I think it is safe to say that such 'arms' were nowhere within the imagination of the people who ratified the 2nd amendment. So in translating what they were trying to say to modern technology, it helps to look at the purpose of the 2a in the first place: to allow the people the weapons needed to fight a war against tyranny, either from abroad or from home. The line has to be drawn somewhere, and I think the most logical place is at 'weapons suitable for normal infantry troop use', though I would be willing to entertain an alternate 'anything designed for combat other than WMD' theory as well.

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    GWRedDragon wrote:
    Well, I think what 'arms' they were talking about does matter. Should a person be allowed to own a nuclear weapon? It has no bearing whatsoever on a militia, does it, and it poses a serious threat: someday the technology for such WMDs may be so trivial that even a lone crazy person would be able to easily recreate it. If we do not restrict such 'arms', at that point society is doomed.

    I think it is safe to say that such 'arms' were nowhere within the imagination of the people who ratified the 2nd amendment. So in translating what they were trying to say to modern technology, it helps to look at the purpose of the 2a in the first place: to allow the people the weapons needed to fight a war against tyranny, either from abroad or from home. The line has to be drawn somewhere, and I think the most logical place is at 'weapons suitable for normal infantry troop use', though I would be willing to entertain an alternate 'anything designed for combat other than WMD' theory as well.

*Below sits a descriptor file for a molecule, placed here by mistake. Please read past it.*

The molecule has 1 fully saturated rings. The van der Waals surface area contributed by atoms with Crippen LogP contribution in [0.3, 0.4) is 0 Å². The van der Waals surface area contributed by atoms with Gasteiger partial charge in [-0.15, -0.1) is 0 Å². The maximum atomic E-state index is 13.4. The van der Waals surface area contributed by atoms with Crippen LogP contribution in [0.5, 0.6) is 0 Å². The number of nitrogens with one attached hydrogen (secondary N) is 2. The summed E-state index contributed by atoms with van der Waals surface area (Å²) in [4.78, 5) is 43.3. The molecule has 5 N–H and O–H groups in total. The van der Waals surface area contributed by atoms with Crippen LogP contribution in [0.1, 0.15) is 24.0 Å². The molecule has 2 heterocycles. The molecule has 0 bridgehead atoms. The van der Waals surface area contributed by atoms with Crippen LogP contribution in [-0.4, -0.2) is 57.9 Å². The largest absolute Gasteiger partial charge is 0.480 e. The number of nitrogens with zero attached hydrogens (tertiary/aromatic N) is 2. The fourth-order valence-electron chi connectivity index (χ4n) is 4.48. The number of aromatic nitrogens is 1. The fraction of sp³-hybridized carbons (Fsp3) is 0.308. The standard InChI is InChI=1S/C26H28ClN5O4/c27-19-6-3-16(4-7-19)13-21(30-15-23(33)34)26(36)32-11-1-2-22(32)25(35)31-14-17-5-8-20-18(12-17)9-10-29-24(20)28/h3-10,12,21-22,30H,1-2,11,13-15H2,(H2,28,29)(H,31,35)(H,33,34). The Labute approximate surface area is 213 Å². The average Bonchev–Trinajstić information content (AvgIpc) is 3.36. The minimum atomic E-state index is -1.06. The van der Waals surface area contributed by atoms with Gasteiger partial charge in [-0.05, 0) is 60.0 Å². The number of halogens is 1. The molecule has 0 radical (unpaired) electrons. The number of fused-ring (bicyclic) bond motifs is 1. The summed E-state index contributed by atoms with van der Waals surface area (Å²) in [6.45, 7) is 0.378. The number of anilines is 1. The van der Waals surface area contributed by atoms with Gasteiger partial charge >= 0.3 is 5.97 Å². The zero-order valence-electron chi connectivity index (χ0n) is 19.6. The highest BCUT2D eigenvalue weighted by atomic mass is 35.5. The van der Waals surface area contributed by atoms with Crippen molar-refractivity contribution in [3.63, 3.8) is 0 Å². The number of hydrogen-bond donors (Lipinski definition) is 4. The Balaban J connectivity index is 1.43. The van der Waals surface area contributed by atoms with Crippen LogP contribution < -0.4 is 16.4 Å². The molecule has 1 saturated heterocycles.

So we go from not for hunting to not including nukes? We shouldn't allow people to have nukes because they're too effective against the government but hunting rifles aren't allowed because they're not effective enough?

    It can be assumed that the word "arms" in the 2nd amendment refers to personal weapons, man portable.

    A nuclear weapon is an entirely different beast, you can't go to the hardware store and buy the parts and just make one. If that were true Iran would have had one a long time ago, as well as all the other crazies in the Middle East and Africa. As it is now only twenty some odd countries have the technology, knowledge, and funding to create nuclear weapons.